We live in an age where it’s tough even to walk down the street without someone trying to sell you something. It’s at the point where practically the entire American experience is brought to us by some corporation. Utilizing cutting-edge tools of comic exploration and total self-exploitation, Spurlock dissects the world of advertising and marketing by using his personal integrity as currency to sell out to the highest bidder. Scathingly funny, subversive, and deceptively smart, The Greatest Movie Ever Sold shines the definitive light on our branded future as Spurlock attempts to create the “Iron Man of documentaries,” the first ever “docbuster”! He may very well have succeeded.
George (Freddie Highmore), a smart teenage loner, has made it to his senior year despite the fact that he has never completed an assignment. Enter Sally (Emma Roberts), the school beauty, who hides her melancholy behind the protective mask of popularity. An unlikely connection blooms as these kindred spirits bond over their troubled parental relationships. With his education hanging by a thread, George concedes to let Dustin mentor him. Dustin is a successful artist, and he’s 25 years old—finally, someone George can respect! With Sally and Dustin by his side, George blossoms and dares to look toward the future. But George soon learns that life and love have a way of dashing dreams as rites of passage and mounds of homework threaten to do him in on the eve of his graduation.
Buoyed by a gifted cast, Gavin Wiesen’s accomplished first feature is a winningly perceptive drama that breathes fresh life into the beloved coming-of-age genre.
Framed by the illustrious careers of James Taylor and Carole King, Troubadours delves into the quietly explosive singer-songwriter movement in Los Angeles during the early 1970s. From their home at impresario Doug Weston’s Troubadour club in West Hollywood, artists like Taylor, King, David Crosby, Jackson Brown, Joni Mitchell, and Kris Kristofferson (the list goes on) wrote and performed songs with intimately personal lyrics, marking a transition from the politically focused songs of the ’60s. While some rock critics denigrated the music, the spirit among the musicians was one of collaboration and inspiration, and these singer songwriters flourished.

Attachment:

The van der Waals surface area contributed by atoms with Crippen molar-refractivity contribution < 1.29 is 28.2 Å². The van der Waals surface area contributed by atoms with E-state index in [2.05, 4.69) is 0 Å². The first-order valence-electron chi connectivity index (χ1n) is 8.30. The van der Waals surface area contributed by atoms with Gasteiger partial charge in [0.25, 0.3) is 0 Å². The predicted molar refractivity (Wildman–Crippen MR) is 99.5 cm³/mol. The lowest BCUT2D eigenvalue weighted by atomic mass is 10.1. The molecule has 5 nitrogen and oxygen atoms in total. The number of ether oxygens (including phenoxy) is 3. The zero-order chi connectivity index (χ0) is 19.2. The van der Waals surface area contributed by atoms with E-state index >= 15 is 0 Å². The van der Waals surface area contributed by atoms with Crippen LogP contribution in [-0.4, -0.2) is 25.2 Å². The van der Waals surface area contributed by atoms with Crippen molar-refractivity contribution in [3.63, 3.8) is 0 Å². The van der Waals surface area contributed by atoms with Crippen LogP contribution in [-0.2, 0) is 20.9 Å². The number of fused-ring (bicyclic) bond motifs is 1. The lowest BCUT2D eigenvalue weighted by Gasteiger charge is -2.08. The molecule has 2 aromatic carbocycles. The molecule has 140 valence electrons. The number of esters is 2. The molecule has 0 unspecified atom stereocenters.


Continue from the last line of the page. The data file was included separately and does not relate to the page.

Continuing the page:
Morgan Neville creates a riveting chronicle of the time, weaving together archival footage, rare performances, and interviews from a veritable who’s who, including Elton John, Steve Martin, and Bonnie Raitt. Troubadours takes us deep into the scene (and its inevitable demise) and celebrates the pure, timeless music and the undeniable legacy of these groundbreaking singer songwriters.
Renowned actor Paddy Considine’s first feature behind the camera is a tour de force propelled by the sheer intensity of its performances and storytelling.
Joseph (Peter Mullan), a tormented, self-destructive man plagued by violence, finds hope of redemption in Hannah (Olivia Colman), a Christian charity-shop worker he meets one day while fleeing an altercation. Initially derisive of her faith and presumed idyllic existence, Joseph nonetheless returns to the shop and soon realizes that Hannah’s life is anything but placid. As a relationship develops, they come to understand the deep pain in each other’s lives.
An unconventional love story, Tyrannosaur transcends its bleak circumstances through Joseph and Hannah’s vigorous impulse toward redemption. Shouldering the weight of burdened lives with great humanity and a deep understanding of our capacity to heal, Mullan and Colman deliver two of the most outstanding performances of the year. Considine’s portrait of these two lost souls, bloody but unbowed, is a devastating and profoundly beautiful experience.